Whether we like it or not, we’re all having to get used to cooking at home. Here’s our guide to giving those meals a real kick…
Eating out is a no-no and takeaways are a distant memory… we’re all having to get creative in the kitchen right now. You may not think you’re a great cook, but needs must. And one brilliant way to make your meals ‘sing’ is to spice things up a bit.
We know from experience that most kitchens will have a shelf where the spices are stored. Chances are there are quite a few that have been pushed to the back and almost forgotten. Now’s the time to bring them out, or restock at the supermarket, and try something different. Your family will thank you for your efforts!
Not all of us are clued up on which spices are which and how best to use them. So, we asked spice kit brand Spicentice.com to put together a beginners’ guide to all things spicy. Here’s their flavour profiles of 13 common spices and advice on how best to use them in the kitchen to transform a dish.
The experts say that cumin carries a smoky and earthy flavour that’s best used in Mexican cuisine, but oregano’s peppery and aromatic qualities are great in Mediterranean, Greek, Italian, Mexican and Cuban cooking. And while sweet and pungent nutmeg is most often used in baked goods, it can also be added to savoury dishes for a warm note.
Ketan Varu from Spicentice.com said: “Many home cooks are wary about experimenting purely because they’re unsure how a particular spice is going to affect the dish. Spices can transform a meal by adding a range of flavours, from a hint of sweetness to a kick of heat – not to mention, many also boast fantastic health benefits which will help boost your immune system. Now’s a great time to take the plunge and spice up your home cooking.”
SPICE AND EASY
This warm, aromatic spice is widely used in Indian cuisine. It’s also great in baked goods when used in combination with spices like clove and cinnamon.
2. Cayenne Pepper
Made from dried and ground red chilli peppers, Cayenne Pepper adds a sweet heat to soups, braises, and spice mixes.
Found in almost every world cuisine, cinnamon serves double duty as spice in both sweet and savoury dishes. It has a very unique flavour and is extremely aromatic. Cinnamon goes well with apples, beef, chocolate, in curries, stews and spicy dishes.
Smoky and earthy, cumin is used in a lot of south-western US and Mexican cuisine, as well as North African, Middle Eastern, and Indian dishes. It can be found ground or as whole seeds, and is great in curries, soups, stews, and spice rubs, or with beans.
Although this herb smells like maple syrup while cooking, it has a rather bitter, burnt sugar flavour. It’s found in a lot of Indian and Middle Eastern dishes and the ground seeds are often used in curry powder, spice blends, dry rubs and even tea blends. Fresh and dried fenugreek leaves can be used to finish dishes like sauces, curries, vegetable dishes and soups.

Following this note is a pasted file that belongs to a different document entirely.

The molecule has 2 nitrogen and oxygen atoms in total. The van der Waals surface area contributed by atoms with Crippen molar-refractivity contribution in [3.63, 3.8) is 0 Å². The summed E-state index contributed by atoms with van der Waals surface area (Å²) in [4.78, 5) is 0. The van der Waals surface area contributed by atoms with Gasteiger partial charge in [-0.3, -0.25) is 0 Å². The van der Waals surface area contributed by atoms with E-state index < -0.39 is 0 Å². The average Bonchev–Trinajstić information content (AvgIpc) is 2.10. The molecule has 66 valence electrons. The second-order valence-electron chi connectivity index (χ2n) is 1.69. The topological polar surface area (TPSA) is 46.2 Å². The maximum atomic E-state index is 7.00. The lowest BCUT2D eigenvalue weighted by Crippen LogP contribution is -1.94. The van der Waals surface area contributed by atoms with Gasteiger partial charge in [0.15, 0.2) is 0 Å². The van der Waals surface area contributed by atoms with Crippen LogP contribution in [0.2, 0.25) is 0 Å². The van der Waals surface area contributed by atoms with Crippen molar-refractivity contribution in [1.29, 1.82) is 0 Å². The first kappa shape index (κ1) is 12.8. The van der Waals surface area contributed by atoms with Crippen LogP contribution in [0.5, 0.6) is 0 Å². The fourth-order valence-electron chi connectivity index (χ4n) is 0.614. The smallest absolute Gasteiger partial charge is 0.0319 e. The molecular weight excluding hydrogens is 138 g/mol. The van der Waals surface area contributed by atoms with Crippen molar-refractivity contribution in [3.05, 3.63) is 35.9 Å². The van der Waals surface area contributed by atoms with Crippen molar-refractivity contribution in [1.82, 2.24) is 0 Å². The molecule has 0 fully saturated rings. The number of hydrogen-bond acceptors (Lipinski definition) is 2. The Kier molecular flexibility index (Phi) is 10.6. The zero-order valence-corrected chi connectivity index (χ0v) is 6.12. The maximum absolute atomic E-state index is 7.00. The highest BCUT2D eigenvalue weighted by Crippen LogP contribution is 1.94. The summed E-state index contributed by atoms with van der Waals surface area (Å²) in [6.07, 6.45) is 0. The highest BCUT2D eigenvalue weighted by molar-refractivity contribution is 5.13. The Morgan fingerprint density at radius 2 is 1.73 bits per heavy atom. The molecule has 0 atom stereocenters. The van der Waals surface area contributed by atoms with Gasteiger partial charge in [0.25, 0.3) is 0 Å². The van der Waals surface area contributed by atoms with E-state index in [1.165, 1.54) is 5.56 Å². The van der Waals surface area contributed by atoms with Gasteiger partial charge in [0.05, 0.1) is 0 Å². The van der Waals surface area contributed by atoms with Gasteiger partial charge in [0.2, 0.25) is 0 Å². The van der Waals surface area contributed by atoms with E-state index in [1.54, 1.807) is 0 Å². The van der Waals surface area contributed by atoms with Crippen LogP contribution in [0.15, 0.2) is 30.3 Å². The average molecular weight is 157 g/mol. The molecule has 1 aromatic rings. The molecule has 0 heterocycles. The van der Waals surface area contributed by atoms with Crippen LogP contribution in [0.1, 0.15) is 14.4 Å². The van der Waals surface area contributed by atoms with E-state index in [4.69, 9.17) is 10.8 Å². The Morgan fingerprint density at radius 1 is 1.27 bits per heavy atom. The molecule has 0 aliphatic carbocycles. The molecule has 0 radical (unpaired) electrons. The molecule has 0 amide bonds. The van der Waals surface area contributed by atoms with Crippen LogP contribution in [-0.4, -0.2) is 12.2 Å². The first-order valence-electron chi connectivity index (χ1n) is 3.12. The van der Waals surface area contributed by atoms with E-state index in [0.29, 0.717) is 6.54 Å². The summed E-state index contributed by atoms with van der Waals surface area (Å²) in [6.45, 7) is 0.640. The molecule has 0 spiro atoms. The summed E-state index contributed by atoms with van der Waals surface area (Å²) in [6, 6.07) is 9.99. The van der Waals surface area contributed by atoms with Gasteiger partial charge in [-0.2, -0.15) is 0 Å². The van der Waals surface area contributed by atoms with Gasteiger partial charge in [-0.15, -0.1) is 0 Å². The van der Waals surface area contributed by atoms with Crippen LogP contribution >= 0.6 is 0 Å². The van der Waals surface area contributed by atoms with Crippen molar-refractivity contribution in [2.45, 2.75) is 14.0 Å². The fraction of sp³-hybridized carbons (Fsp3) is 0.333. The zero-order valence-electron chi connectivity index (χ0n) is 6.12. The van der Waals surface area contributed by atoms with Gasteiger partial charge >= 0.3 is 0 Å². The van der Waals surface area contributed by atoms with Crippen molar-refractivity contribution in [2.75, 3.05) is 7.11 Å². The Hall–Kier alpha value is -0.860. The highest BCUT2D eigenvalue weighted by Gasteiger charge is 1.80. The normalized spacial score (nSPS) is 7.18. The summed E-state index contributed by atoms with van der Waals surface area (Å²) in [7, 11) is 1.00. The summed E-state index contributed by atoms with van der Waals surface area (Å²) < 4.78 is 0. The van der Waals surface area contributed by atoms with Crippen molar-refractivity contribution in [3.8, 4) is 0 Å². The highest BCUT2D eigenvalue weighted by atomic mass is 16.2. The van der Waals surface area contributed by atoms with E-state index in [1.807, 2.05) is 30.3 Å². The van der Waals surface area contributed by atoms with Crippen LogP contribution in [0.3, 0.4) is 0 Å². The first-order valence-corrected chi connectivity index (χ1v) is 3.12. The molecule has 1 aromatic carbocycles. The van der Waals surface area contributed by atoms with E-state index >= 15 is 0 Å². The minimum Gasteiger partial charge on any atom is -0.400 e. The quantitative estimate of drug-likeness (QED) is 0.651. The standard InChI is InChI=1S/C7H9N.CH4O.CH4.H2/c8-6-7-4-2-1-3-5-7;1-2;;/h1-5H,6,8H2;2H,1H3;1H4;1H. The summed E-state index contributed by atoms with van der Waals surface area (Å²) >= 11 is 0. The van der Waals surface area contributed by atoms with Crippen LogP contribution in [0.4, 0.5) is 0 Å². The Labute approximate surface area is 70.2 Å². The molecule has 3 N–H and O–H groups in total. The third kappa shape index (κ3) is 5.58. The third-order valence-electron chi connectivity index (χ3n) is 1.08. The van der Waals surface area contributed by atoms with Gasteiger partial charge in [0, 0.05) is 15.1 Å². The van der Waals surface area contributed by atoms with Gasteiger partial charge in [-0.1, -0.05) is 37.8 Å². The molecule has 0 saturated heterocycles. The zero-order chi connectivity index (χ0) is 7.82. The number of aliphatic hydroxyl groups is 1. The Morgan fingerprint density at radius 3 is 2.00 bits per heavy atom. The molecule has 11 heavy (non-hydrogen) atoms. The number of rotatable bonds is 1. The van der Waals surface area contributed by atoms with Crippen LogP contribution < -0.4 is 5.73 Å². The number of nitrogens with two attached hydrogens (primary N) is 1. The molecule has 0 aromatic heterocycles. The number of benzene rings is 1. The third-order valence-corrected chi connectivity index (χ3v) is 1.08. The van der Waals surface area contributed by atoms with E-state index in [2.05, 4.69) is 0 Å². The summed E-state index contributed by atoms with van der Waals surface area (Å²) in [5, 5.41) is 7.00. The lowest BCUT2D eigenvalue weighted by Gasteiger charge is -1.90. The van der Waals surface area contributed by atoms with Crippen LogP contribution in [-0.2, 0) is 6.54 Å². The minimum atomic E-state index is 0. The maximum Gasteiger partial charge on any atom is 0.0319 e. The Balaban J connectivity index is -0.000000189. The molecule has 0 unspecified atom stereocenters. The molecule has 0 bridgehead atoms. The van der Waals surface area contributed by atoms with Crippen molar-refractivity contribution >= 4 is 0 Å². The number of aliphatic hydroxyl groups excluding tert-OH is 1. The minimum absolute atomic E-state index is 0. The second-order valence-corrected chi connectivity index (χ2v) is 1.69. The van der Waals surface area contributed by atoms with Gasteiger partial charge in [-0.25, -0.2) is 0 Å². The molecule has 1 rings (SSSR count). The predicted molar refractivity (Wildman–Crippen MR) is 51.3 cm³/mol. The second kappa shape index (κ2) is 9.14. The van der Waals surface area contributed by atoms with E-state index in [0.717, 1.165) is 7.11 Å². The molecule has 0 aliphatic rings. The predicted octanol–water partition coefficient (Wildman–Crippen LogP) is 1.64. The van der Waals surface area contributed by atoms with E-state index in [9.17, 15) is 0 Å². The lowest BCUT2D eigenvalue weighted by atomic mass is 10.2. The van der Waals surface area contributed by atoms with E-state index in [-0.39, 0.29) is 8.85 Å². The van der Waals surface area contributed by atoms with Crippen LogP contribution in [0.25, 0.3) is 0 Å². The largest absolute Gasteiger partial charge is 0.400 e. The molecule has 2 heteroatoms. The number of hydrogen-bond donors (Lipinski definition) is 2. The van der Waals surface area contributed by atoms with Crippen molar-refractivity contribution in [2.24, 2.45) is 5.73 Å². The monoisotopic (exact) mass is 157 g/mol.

6. Garlic Powder
Garlic powder is made from dehydrated garlic cloves and can be used to give dishes a sweeter, softer garlic flavour.
With a spicy, zesty bite, ginger can be found fresh in root form or ground and dried. Fresh ginger is great in stir-fries and marinades or grated into cookies and muffins, while ground ginger works well in curry powders, spice mixes and in general baking.
Sweet and pungent, nutmeg is often used in baked goods but it also adds a warm note to savoury dishes. It’s often used with cheese sauces, too.
Used primarily in Mediterranean, Greek, Italian, Mexican and Cuban cooking, oregano is amazing fresh but is just as good if you use a good quantity of dried. It’s peppery, aromatic, and earthy and is great with vegetables, in beef stew, in sauces, with meat and fish and with beans.
Paprika can be sweet, hot or smoky, but most often adds a sweet note to dishes, as well as a brilliant red colour. You can also get a spicier version which is often labelled ‘hot paprika’. Use it in stews, spice blends, and goulash, or as part of a dry rub for roast potatoes. It’s also a great way to add a kick to burgers. Just sprinkle some on the raw meat or across the top when on the grill.
Strong and piney, rosemary is great with eggs, beans and potatoes, as well as grilled meats. Fresh rosemary is also good for adding to soup and stew, or you can stuff poultry with a few sprigs during cooking. Many people also use it during grilling – when laid in coals it gives a great flavour to meat and vegetables.
Saffron is the most expensive of spices and has a very subtle but distinct flavour that adds bitterness to food that, when used in dishes with lots of sweet or acidic flavours, balances out perfectly. It is used mostly with fish and rice and is a key ingredient in paella.
Sometimes used more for its yellow colour than its flavour, turmeric has a very mild woodsy flavour. It is used in many curry powders for colour and flavour.